In a world that is swerving under trepidation and sensitivities, individuals, think tanks, and organisations are trying to shed light and enlighten on key topics to create a better understanding of the issues on hand. An international academic conference on Hindutva and Hinduphobia has recently been organised by India Knowledge Consortium (INK) during which experts on the history and religious studies verbalised on campaigns that create misgivings about Hindu culture…writes Ragasudha Vinjamuri
With an objective of resolving issues affecting Hindus worldwide, the conference organised by INK on Hinduphobia brought together well-known and widely respected scholars Dr. Vikram Sampath, Prof. Makarand Paranjpe, and Prof. Lavanya Vemsani.
After Prof. Sunil Poshakwale rendered a brief welcome, the first session had acclaimed author and historian Dr. Vikram Sampath elucidating on the Hindu principles of universal acceptance of all faiths and beliefs. The second session was moderated by Dr. T Jagannadha Pawan, during which novelist, poet, and literary critic Prof. Makarand Paranjpe presented his inputs in three parts- What is Hinduphobia and whether it is a right term, Causes and Reasons for Hinduphobia and, the Responses. He said “Without language, we cannot have deep cognition. Our civilisation is based on linguistic mastery. Resources should be put to improve the linguistic skills to enable reading of historical texts in different languages to educate the younger generation”. Nanotechnologist Dr. Pravin Jagdale hosted the third session during which Prof. Lavanya Vemsani spoke.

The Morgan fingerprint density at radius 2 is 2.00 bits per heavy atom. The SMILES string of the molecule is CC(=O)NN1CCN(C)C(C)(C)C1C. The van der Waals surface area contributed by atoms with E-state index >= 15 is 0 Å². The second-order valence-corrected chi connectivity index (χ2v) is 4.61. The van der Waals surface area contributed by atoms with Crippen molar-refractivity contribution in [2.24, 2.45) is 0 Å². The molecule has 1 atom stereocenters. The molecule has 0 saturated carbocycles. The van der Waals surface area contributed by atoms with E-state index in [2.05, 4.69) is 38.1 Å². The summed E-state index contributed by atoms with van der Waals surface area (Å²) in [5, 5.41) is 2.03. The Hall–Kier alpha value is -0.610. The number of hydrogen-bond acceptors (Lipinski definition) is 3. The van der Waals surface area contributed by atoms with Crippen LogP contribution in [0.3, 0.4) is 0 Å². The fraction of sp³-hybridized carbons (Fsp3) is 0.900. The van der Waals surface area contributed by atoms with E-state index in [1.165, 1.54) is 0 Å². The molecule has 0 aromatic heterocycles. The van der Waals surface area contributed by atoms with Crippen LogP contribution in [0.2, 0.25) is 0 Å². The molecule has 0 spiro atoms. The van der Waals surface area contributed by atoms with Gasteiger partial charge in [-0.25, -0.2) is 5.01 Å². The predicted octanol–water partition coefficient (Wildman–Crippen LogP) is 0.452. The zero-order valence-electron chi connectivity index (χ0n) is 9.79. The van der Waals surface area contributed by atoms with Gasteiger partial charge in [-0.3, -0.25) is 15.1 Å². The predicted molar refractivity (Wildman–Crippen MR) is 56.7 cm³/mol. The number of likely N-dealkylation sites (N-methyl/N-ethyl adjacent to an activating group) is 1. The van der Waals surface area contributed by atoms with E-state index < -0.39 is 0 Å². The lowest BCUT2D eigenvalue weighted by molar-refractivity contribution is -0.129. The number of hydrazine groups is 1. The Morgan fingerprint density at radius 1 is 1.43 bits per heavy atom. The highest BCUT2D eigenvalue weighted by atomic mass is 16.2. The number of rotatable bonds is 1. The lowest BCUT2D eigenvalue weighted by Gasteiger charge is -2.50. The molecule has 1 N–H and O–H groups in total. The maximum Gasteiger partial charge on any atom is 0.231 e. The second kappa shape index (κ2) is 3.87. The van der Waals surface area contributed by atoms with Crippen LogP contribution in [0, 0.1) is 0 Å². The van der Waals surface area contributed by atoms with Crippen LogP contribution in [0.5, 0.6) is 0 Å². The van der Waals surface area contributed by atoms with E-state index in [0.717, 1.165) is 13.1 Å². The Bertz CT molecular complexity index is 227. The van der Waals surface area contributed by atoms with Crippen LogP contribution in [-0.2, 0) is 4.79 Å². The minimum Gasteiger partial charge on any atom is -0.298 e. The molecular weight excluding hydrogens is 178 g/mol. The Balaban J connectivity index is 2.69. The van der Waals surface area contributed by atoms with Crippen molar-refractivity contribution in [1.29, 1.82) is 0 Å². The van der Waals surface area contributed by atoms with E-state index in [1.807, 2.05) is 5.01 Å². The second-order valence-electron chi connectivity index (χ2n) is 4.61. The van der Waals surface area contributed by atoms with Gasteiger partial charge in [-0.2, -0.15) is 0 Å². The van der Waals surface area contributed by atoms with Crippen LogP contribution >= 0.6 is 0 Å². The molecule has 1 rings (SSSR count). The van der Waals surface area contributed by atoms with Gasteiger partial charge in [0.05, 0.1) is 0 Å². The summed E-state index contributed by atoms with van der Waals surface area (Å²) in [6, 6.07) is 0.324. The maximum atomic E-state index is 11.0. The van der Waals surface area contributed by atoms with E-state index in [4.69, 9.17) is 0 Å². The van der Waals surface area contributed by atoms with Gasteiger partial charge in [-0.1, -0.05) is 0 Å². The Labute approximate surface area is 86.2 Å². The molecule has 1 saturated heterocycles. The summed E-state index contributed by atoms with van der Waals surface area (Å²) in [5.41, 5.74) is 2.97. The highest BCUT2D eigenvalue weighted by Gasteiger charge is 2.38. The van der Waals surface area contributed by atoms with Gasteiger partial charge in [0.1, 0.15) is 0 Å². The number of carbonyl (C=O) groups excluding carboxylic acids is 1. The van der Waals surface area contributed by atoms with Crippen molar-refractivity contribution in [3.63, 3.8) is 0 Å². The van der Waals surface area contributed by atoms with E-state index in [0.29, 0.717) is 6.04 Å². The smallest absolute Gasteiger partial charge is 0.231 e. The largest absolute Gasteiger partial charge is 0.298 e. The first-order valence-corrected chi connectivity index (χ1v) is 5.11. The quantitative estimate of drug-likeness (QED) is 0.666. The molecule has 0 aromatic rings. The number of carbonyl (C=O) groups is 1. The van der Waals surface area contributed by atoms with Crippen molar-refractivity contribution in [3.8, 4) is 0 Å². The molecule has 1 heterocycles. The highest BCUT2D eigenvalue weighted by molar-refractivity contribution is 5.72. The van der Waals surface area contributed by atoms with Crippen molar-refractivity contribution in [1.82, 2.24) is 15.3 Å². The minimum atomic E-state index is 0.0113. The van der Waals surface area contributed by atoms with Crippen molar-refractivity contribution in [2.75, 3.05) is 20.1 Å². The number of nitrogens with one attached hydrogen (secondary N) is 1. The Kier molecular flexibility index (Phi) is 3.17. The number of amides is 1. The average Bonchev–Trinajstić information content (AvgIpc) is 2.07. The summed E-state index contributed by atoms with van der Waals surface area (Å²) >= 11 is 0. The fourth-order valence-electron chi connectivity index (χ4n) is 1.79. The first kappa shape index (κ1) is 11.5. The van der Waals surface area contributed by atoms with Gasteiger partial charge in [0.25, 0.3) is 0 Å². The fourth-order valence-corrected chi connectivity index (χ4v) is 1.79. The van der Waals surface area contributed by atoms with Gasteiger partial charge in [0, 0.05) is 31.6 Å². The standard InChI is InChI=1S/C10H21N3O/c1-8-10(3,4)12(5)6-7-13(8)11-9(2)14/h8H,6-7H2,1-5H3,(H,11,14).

Examining the phenomenon of projecting Hindutva in a negative light by academia in the West, double doctorate holder, award-winning scholar and Professor of History at Shawnee State University Prof Lavanya focused on two aspects of Hinduphobia. Basic frameworks and knowledge-building and Public repercussions. She explained how this includes alienating Indians from their Indian roots, vilifying their practices, and isolating them. She added “Vilifying and peddling false narratives about India and Hinduism does not stop with academia. It has become fashionable to talk about Hindu extremism while in reality there is no Hindu violence anywhere in the world”.
More than 2500 people from about 50 countries have joined the three-hour conference and actively engaged in Q and A organised by INK.
INK is a global organisation of academics who are interested in research about India. Significant evidence has been offered by eastern and western scholars about the positive contributions of Hindu philosophy. The platform offers an opportunity to share research, opinions, and discussion on India related matters by bringing together a cohesive group of like-minded academicians. INK aims to promote scholarship on India based on facts and highlights India’s role in the global community of nations.